WASHINGTON (USA Today) - Federal investigators say a 30 mph speed-limit sign was posted along the tracks two miles before a curve where the train traveling at 78 mph derailed, killing three passengers and injuring 62 passengers and crew near Seattle last month.
The National Transportation Safety Board (NTSB) investigators also said that had an automatic-braking system been operational, it would have applied the brakes to slow and stop the train.
Central Puget Sound Regional Transit Authority, known as Sound Transit, which owns the tracks at the DuPont, Wash. accident site, said it had installed the technology but was still testing it when the train derailed. Sound Transit has said it expects to have it in operation by the end of June.
Federal investigators said Thursday they have not interviewed the train's 55-year-old engineer or a 48-year-old conductor who was familiarizing himself with the route in the locomotive because of their injuries. The engineer has worked for Amtrak since 2004 and was promoted to engineer in 2013.
The NTSB hasn't concluded what caused the Dec. 18 crash. Train cars dangled over Interstate 5 after leaving the tracks, and the accident injured eight people on the highway. The damage was estimated at more than $40 million.
Amtrak CEO Richardson Anderson has said the railroad will cooperate fully with the federal investigation, but that he couldn't comment on any details of what caused crash while the investigation is pending.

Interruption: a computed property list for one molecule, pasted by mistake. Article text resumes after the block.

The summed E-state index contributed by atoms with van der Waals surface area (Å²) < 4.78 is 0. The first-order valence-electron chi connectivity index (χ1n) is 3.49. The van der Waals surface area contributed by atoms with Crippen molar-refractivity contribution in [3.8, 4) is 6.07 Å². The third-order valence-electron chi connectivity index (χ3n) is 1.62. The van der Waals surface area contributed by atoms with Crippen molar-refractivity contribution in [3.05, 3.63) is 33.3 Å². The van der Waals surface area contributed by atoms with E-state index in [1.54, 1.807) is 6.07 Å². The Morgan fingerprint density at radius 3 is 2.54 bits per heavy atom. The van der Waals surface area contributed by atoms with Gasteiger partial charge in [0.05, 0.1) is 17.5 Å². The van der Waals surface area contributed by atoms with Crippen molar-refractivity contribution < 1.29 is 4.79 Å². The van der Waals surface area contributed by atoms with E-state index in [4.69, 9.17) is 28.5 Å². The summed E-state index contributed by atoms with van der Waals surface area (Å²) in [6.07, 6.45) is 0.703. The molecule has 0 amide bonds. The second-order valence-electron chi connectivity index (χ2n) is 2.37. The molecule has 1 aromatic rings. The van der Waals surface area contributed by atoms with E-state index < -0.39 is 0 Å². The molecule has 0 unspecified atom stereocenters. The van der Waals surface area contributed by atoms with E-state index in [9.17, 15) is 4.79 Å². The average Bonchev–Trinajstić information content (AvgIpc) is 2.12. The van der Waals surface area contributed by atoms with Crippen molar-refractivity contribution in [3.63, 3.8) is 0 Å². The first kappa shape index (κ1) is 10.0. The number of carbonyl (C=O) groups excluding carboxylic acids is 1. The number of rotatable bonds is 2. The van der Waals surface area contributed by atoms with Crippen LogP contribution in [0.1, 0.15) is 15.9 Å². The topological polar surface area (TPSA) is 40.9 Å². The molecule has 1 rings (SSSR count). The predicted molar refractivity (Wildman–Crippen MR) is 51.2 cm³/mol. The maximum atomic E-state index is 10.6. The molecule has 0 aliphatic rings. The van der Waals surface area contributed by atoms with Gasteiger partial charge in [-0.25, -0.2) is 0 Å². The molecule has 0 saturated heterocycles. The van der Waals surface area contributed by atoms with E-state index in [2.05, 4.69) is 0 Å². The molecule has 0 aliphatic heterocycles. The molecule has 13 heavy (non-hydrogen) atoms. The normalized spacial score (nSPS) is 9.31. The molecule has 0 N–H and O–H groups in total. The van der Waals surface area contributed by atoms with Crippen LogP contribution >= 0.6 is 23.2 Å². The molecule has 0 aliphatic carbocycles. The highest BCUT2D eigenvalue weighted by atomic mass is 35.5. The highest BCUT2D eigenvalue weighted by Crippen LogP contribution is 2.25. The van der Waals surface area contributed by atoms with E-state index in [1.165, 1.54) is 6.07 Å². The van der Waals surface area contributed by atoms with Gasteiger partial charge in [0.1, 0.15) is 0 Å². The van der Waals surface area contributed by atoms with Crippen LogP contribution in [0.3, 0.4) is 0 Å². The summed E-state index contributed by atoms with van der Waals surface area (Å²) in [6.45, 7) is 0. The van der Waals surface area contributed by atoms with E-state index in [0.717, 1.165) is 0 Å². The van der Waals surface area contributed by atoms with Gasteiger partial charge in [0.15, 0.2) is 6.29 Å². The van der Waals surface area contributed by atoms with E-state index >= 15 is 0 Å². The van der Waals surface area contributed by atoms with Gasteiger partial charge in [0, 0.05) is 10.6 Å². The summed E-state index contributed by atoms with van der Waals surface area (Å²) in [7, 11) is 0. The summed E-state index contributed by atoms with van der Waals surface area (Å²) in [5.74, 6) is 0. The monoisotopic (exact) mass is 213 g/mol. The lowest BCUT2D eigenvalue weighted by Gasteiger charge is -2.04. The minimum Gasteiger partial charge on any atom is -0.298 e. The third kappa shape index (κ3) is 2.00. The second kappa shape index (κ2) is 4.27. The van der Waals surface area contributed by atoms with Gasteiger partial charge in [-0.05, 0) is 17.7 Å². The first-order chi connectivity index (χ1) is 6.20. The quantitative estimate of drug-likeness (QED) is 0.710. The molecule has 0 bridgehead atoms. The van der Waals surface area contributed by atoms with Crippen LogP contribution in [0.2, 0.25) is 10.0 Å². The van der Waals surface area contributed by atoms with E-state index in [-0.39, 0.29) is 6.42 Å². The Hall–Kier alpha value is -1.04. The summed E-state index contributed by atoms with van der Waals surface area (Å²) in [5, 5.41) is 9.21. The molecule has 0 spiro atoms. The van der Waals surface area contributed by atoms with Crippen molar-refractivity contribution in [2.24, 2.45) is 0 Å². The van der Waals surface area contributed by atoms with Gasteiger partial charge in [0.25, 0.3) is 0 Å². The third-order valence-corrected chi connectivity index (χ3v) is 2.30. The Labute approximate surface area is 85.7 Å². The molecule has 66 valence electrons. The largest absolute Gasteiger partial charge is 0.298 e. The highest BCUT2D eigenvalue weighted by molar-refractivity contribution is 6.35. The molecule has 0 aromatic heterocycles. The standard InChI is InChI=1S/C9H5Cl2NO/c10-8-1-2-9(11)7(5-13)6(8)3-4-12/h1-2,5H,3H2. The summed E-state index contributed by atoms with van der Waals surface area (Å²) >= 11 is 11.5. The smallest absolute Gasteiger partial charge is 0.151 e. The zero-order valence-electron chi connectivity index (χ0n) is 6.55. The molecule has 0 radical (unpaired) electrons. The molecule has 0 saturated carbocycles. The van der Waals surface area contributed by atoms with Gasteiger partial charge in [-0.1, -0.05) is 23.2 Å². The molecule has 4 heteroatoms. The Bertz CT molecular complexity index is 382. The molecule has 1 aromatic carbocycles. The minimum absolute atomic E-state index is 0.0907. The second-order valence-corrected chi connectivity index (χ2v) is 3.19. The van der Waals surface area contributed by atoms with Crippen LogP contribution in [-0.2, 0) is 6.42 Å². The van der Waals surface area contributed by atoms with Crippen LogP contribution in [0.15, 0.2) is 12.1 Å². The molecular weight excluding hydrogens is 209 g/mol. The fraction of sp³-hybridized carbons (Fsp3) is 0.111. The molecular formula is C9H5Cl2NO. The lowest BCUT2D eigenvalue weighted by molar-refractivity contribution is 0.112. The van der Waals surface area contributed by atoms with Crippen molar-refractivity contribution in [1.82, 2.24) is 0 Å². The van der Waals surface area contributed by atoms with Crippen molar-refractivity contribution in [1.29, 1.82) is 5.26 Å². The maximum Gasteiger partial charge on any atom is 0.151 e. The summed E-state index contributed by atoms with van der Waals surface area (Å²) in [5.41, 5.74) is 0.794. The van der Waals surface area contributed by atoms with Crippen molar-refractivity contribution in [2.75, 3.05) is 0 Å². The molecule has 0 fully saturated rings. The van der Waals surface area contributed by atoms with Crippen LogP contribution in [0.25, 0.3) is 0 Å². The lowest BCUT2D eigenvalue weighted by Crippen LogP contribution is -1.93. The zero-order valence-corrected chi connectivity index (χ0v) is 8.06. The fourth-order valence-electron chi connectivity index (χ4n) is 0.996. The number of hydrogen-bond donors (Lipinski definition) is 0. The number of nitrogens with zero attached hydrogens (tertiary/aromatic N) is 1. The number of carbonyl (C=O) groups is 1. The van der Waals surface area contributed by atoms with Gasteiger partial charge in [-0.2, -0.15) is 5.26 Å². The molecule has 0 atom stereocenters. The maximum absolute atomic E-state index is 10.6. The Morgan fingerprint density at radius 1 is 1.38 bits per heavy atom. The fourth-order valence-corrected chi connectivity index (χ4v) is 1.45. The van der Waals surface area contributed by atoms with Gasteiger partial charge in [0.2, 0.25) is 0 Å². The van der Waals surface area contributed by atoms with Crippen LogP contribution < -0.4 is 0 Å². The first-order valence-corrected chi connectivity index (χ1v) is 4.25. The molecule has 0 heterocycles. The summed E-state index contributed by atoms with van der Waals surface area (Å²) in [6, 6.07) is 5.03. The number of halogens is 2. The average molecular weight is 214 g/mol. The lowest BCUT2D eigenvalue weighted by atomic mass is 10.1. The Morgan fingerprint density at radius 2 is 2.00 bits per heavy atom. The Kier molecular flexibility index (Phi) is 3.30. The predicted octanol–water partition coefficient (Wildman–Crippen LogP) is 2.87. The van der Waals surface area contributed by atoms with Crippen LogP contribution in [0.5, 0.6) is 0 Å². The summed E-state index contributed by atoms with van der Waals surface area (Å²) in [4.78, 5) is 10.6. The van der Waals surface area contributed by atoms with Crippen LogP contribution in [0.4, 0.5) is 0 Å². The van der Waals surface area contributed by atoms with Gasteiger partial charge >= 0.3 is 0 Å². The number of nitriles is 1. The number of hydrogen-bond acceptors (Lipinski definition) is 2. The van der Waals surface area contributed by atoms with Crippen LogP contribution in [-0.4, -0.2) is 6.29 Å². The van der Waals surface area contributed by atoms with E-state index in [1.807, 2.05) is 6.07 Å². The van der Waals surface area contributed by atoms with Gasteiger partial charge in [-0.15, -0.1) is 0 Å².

NTSB could take a year or more to complete its investigation.Determining why the train was going more than twice the speed limit into a curve – and how that might have been prevented – is expected to be a key part of the investigation.
The train — carrying 77 passengers, five Amtrak crew members and one Talgo worker for the car manufacturer — was on the first passenger-service trip along tracks installed to shave about 10 minutes off the four-hour ride between Seattle and Portland.
The tracks were posted for 79 mph in the region approaching the crash site, and the train was traveling about 80 mph near the curve, investigators said.
But in their latest update on the crash Thursday, investigators said a 30 mph sign was posted on the engineer's side of the train, to remind engineers about the upcoming curve. Another 30 mph sign was posted immediately before the curve.
Outward facing cameras recorded the engineer commenting that the train was traveling too fast about 6 seconds before the derailment. Inward-facing cameras on the train showed the engineer braking just before the curve and the train left the tracks at about 78 mph, investigators said. He didn't appear to use the emergency brakes, investigators said.
A passenger injured in one of the cars along the highway, Blaine Wilmotte, 24, who suffered several fractured limbs, filed a lawsuit Thursday in Washington state court.
"Amtrak utterly failed in its duties and responsibilities to the victims on the train as well as those who were in the unfortunate path of the train as it left the tracks and crushed numerous vehicles on Interstate 5," said Michael Krzak, a partner at Clifford Law Offices involved in the case. "The hope is that one day lawsuits like these will raise awareness and make rail travel safer."